In some unfortunate situations, large employers may have to lay off vast numbers of their employees all at once. In these situations, special rules apply regarding terminated employees’ notice entitlements.

Companies who dismiss over 50 employees in a 4-week period must give all these employees at least 8 weeks’ notice or pay in lieu thereof. Furthermore, the employer must complete the appropriate form and submit it to the Director of the Employment Standards Branch of the Ministry of Labour before giving notice to employees. This form must also be posted in your establishment during the notice period.

When over 200 employees are laid off within a four-week period they must all receive at least 12 weeks’ notice and if over 500 employees are being laid off, they must each receive at least 16 weeks’ notice.

Who to downsize?

This is often one of the trickiest questions facing downsizing employers. The good news is that, as an employer, it is your prerogative to terminate whoever you want as long as your terminations do not conflict with human rights laws or your collective agreement.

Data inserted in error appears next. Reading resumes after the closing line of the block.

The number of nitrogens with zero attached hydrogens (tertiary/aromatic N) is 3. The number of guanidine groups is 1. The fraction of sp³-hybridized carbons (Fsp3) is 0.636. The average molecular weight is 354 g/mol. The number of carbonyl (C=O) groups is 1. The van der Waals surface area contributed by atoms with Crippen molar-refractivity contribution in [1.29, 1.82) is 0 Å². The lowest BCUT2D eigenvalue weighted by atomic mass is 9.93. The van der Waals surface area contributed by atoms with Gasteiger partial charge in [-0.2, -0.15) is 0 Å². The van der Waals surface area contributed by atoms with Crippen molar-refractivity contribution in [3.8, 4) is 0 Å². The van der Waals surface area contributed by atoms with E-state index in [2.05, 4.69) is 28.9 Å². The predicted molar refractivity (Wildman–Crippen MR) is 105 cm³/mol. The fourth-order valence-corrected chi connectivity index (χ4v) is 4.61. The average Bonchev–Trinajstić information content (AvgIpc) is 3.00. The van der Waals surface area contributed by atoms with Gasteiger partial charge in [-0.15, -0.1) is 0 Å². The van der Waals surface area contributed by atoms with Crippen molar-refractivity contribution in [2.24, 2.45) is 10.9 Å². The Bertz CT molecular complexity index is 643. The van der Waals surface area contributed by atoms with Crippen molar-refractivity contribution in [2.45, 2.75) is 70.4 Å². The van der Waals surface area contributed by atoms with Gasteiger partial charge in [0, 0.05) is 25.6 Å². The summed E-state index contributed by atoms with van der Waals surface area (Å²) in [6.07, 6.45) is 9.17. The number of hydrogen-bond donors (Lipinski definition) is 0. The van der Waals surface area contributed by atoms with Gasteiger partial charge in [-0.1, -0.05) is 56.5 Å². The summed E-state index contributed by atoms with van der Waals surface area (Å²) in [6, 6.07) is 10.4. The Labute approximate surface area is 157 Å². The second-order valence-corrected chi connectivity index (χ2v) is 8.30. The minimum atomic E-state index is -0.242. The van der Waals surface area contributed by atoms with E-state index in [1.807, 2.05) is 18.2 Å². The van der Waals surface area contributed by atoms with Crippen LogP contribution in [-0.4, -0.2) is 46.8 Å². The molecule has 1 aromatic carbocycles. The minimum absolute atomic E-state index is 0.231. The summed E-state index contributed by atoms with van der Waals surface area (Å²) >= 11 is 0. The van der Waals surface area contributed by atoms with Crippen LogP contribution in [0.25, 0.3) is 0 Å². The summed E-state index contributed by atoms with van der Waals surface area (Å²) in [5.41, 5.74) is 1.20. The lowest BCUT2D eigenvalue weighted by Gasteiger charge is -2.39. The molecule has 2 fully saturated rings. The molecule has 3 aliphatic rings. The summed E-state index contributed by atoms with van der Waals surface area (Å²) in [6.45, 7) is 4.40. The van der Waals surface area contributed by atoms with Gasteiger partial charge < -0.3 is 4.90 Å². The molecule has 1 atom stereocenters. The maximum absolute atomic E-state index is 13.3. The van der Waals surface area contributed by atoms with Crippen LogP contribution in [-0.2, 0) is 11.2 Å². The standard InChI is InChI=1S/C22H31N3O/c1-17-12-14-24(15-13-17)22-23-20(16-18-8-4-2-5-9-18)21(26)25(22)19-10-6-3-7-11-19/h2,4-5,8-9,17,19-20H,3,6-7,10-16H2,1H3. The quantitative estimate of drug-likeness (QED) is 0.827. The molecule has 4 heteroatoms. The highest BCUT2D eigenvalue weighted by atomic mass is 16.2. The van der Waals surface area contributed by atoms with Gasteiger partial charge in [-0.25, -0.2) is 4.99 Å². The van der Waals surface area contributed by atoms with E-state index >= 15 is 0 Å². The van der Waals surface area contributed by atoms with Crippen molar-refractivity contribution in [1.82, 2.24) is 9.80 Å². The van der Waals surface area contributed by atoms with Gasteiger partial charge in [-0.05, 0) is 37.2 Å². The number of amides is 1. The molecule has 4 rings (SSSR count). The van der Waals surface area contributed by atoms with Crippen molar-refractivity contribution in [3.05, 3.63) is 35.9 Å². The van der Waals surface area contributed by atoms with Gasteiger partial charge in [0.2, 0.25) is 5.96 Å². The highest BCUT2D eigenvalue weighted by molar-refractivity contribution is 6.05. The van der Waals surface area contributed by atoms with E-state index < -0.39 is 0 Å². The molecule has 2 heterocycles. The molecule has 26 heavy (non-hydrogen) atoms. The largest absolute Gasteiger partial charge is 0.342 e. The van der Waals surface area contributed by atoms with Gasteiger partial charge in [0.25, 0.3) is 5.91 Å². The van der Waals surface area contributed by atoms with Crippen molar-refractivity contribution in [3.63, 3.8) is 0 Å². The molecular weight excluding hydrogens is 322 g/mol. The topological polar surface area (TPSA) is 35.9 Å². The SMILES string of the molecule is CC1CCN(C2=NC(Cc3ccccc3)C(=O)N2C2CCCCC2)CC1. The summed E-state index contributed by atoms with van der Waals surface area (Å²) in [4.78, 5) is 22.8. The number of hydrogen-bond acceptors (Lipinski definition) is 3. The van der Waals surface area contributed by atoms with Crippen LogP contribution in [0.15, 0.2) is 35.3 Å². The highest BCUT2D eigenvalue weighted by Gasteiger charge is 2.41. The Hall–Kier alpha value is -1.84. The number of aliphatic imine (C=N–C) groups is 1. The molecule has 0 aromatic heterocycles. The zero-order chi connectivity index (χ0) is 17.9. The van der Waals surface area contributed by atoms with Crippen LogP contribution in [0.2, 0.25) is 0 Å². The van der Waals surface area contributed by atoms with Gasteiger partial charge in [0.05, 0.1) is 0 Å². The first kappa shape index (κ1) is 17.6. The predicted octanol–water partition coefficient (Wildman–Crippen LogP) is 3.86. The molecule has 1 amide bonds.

Seek Legal Counsel

Downsizing is always a difficult affair. It can also be exceedingly complicated from an employment law perspective. Navigating your obligations – both contractual and common law – is no simple task and any mistakes can be incredibly costly. Consulting with the employment law experts at KCY at LAW will ensure that your downsizing goes as smoothly and economically as possible.

Get in touch with the experienced employment law team at KCY at LAW by calling (905) 639-0999 or contact us to find out more.

Terminations and Sick Leave: What you need to know

Can you terminate an employee who is on sick leave?


Wait! Don’t click away from this post! There’s a little more to it than that!

As an employer, it is your prerogative to terminate any employee at any time and for almost any reason (more on that shortly) provided that you give them appropriate notice or pay in lieu thereof.

Leaves of absence do not protect employees from termination